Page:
Why you should care

Because the chances of Donald Trump not tweeting about the Academy Awards are next to zero.

Sean Braswell’s satire series Augmented Reality embellishes news and current events, giving reality a more interesting look and feel.

Hollywood may well come very hard at Donald Trump tonight during the 89th annual Academy Awards. And, of course, the president will show the restrained good humor he is known for and turn the other orange cheek to the cavalcade of criticisms coming out of California.

Only kidding. Fortunately, according to press secretary Sean Spicer, Trump will be focused on the Governor’s Ball that he and the first lady are hosting tonight, and not his television screen. But in the past, Trump has been known to live-tweet the Oscars — including in 2013, 2014 and 2015 — producing such insights as:

Yes, those are his real tweets. How might President Trump respond to the festivities tonight on Twittter if he watches? Here’s our best guess as to how it might unfold.

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The show begins and, right from the start, it’s clear that the president was not enjoying himself.

And that was before his own name had even been mentioned. Jimmy Kimmel’s opening monologue only poked fun at him twice, but it was enough to prompt a flurry of responses from the unamused Tweeter-in-Chief.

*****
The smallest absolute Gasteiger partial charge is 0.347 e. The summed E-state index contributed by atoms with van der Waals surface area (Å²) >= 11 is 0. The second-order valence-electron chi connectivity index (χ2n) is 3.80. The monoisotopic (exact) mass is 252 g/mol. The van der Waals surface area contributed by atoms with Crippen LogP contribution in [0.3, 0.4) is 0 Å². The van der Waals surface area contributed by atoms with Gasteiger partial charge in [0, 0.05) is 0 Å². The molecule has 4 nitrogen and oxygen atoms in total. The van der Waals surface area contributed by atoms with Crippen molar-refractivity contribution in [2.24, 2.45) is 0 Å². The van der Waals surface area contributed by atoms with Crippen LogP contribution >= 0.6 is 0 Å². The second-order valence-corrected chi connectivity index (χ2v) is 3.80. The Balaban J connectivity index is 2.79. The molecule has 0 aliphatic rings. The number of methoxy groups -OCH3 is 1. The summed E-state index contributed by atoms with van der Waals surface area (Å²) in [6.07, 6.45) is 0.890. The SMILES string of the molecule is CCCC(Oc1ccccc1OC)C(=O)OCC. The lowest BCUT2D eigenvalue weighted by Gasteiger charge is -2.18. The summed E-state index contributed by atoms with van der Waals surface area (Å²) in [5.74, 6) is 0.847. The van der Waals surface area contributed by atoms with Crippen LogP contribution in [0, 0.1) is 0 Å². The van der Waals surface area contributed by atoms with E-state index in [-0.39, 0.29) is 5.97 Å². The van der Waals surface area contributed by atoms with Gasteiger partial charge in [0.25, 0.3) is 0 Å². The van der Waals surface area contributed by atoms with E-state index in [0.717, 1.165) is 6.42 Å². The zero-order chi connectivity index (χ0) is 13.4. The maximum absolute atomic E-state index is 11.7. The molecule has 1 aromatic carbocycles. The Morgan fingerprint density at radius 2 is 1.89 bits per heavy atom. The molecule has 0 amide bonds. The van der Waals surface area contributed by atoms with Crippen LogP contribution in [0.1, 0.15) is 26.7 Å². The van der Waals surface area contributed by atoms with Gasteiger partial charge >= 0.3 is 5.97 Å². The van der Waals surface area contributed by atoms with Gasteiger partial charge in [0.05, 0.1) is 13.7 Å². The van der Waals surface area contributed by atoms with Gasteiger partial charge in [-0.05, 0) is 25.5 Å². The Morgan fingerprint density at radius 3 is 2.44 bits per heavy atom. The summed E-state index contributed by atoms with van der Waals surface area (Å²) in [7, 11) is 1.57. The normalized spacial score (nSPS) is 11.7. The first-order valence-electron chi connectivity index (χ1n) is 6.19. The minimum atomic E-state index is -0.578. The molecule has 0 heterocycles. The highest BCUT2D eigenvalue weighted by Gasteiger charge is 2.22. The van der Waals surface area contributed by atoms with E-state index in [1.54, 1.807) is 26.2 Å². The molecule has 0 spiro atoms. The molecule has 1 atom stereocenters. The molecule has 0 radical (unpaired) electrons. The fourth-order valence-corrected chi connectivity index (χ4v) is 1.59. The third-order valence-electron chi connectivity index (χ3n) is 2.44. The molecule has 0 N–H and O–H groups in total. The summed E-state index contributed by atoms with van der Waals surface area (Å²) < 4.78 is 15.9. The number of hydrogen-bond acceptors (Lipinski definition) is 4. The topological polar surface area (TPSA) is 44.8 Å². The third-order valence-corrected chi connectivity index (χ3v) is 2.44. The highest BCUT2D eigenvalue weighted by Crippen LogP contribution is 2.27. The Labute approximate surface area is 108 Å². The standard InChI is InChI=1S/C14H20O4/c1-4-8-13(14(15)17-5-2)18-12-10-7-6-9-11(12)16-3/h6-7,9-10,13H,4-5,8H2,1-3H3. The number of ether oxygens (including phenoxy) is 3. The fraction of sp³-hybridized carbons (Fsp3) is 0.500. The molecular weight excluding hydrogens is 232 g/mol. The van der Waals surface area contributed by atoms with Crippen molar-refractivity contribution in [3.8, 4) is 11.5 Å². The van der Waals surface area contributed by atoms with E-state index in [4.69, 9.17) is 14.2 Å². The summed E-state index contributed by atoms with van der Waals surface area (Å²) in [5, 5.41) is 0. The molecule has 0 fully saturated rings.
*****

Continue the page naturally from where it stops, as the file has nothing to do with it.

He would return to take shots at “Dopey Jimmy” throughout the night. But it was time for the award giving to begin, starting with Moonlight snagging an Oscar for best adapted screenplay.

The first performer to win, for best supporting actress in Fences, was Viola Davis, whose acceptance speech avoided referencing the president.

After Auli’i Cravalho joined Lin-Manuel Miranda to perform his Oscar-nominated song from Moana, Trump resurfaced an old grudge.

Before announcing the presenters for the award for best makeup and hairstyling, Kimmel gets in a joke about the president’s hair. Now it’s personal.

Next, British citizen and U.S. resident Sting performed his Oscar-nominated song “The Empty Chair.”

It would only get worse after Zootopia took the award for best animated feature film, and its creators use the moment to make a generic statement about tackling discrimination and intolerance in these “troubled times.”

After O.J. Made in America takes the award for best documentary feature, Trump veers back to nostalgia, and gets in a swipe at Arnold Schwarzenegger for good measure.

Then, after some radio silence, La La Land lands even more awards, including three straight for best original song, original score and director (Damien Chazelle), and the president loses his popcorn.

Finally, the moment everyone has been waiting for, the best actress category, including perennial nominee and Trump hater Meryl Streep, who lit into the president at the Golden Globes earlier in the year. Alas, Streep ends up losing to Emma Stone, one La La Land victory that the president revels in.

Next, Denzel Washington wins best actor for Fences, and Trump tweets his congratulations and another plea for a meeting with the Congressional Black Caucus. When La La Land puts a crown on its historic night by winning best picture, its producers awkwardly use the film’s theme of not abandoning one’s dreams to make a plea to Americans to “stand up and fight” for their own dreams in Los Angeles and all across the country. Trump is not impressed.

And with that the president signs off for the night, and without saying what many of us are really thinking. Or, as one Oscars observer once put it:

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